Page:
Healthcare Technology Featured Article

September 10, 2010

Healthcare Technology and News: 30 Percent of Americans Would Use a Mobile Device to Monitor Their Health



PricewaterhouseCoopers’ Health Research Institute recently carried out a nationwide survey of 2,000 consumers and 1,000 physicians. The use and preferences for remote and mobile health services and devices of the consumers were noted.

PricewaterhouseCoopers presented the findings of the survey at the mHealth Initiative 2nd International mHealth Conference. The new report, titled “Healthcare Unwired,” looks into the changing nature of healthcare with wireless technology, remote monitoring and mobile devices.

The nascent but fast-growing market for remote and mobile health is reflected by the interest of the consumers. The survey also revealed significant business opportunities for organizations using consumer technologies. These could be used to support preventative, acute and chronic care.

Use of cell phones or smartphones to track and monitor their personal health can be an option, according to 30 percent of consumers surveyed. 40 percent of the consumers were ready to make an investment in a remote monitoring device.

Nearly 4 out of 10 consumers were ready to pay for a monthly subscription fee for a mobile phone application. Text and e-mail reminders would be sent by this application. These reminders would be for taking medications, refill prescriptions or to access their medical records and track their health.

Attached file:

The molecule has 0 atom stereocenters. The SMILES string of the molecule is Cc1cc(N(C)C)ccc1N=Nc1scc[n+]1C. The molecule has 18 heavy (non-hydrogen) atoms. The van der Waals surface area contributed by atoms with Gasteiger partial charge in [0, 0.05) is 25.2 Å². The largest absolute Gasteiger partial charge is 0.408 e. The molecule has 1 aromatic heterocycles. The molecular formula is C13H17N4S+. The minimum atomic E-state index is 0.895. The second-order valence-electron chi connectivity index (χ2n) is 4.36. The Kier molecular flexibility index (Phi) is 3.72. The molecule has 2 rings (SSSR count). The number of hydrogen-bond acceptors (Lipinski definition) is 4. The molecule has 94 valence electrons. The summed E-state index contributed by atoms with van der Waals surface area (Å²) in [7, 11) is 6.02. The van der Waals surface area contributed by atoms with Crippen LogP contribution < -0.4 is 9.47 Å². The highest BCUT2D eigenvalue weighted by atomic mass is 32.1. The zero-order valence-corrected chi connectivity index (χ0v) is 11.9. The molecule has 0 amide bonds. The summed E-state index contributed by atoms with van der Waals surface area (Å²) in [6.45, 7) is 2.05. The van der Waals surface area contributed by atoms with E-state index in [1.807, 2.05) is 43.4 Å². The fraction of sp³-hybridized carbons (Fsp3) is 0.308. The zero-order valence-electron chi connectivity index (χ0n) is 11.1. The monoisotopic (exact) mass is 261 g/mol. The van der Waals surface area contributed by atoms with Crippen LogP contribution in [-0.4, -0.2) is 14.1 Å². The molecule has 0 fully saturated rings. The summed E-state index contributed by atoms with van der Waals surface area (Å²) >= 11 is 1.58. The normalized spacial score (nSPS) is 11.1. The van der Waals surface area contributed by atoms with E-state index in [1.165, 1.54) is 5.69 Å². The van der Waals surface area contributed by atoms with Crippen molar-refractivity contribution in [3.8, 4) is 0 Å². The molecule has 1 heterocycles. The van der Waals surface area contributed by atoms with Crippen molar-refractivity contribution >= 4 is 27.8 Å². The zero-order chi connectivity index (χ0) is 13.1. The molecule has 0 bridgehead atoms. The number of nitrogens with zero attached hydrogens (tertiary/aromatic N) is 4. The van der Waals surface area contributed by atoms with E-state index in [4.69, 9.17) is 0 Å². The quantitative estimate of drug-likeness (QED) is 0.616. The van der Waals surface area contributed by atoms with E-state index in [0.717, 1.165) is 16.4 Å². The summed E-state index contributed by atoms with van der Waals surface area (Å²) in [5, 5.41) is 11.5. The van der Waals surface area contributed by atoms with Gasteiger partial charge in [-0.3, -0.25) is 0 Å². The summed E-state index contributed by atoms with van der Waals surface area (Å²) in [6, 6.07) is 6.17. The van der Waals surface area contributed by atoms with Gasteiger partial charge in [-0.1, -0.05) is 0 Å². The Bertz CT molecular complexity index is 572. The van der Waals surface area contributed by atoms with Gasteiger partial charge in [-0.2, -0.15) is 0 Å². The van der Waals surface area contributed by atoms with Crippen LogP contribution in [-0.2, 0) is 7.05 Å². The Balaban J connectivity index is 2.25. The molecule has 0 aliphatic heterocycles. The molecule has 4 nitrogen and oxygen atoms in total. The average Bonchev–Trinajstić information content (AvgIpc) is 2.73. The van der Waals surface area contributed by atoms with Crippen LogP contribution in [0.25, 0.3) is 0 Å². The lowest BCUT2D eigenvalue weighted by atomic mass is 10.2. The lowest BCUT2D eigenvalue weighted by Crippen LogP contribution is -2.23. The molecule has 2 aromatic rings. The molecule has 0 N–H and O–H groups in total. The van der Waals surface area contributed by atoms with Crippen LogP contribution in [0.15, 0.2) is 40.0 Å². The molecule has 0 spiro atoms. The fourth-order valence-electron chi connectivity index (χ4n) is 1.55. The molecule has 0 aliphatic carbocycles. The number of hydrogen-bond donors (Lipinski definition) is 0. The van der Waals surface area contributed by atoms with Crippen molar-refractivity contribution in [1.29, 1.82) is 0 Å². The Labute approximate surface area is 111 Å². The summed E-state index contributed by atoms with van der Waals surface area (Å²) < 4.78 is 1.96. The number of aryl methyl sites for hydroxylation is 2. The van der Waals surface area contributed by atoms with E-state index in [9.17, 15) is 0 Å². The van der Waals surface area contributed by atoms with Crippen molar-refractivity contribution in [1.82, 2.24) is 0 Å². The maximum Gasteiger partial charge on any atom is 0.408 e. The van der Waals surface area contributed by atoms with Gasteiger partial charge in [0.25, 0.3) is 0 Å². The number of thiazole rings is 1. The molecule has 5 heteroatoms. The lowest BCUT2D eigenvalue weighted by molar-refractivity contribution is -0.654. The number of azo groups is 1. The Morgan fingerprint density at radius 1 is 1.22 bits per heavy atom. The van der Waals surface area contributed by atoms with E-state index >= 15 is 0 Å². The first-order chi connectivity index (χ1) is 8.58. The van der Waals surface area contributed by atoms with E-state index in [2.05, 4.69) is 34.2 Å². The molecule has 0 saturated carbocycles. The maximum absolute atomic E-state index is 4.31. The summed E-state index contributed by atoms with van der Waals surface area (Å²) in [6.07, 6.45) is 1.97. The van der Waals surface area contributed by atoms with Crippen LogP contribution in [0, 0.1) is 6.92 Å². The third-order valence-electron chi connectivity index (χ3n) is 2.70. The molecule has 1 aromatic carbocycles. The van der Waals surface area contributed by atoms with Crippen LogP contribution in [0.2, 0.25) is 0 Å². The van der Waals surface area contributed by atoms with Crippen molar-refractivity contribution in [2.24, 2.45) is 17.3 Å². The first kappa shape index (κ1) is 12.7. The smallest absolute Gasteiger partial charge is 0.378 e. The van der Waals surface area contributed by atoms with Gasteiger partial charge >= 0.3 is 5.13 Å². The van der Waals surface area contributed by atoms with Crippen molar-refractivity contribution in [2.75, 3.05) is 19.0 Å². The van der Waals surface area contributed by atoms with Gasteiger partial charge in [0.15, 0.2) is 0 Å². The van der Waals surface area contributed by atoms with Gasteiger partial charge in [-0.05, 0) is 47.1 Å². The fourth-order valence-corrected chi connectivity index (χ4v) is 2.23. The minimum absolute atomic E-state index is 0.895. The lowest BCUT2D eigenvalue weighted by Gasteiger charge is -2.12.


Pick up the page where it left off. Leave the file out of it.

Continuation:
The idea of remote healthcare was liked by fifty-six percent of the consumers. Also delivery of care through a mobile device was preferred by 41 percent. Use of remote devices to monitor patients outside the hospital was preferred by fifty-seven percent of physicians.

In a release, Daniel Garrett, head of health information technology practice at PricewaterhouseCoopers, said, "Remote and mobile technology is making it possible to move healthcare delivery outside the traditional settings of physician offices and hospitals to wherever patients are. It's bringing back the concept of doctors making house calls. New consumer-oriented business models and technologies are emerging.”

Garrett added that companies that will be able to integrate mobile health into healthcare delivery will be competitively well positioned. By helping doctors and their patients better manage health and wellness through mass personalization, companies will be able to create value in the health system.


Calvin Azuri is a contributing editor for HealthTechZone. To read more of Calvin’s articles, please visit his columnist page.

Edited by Beecher Tuttle




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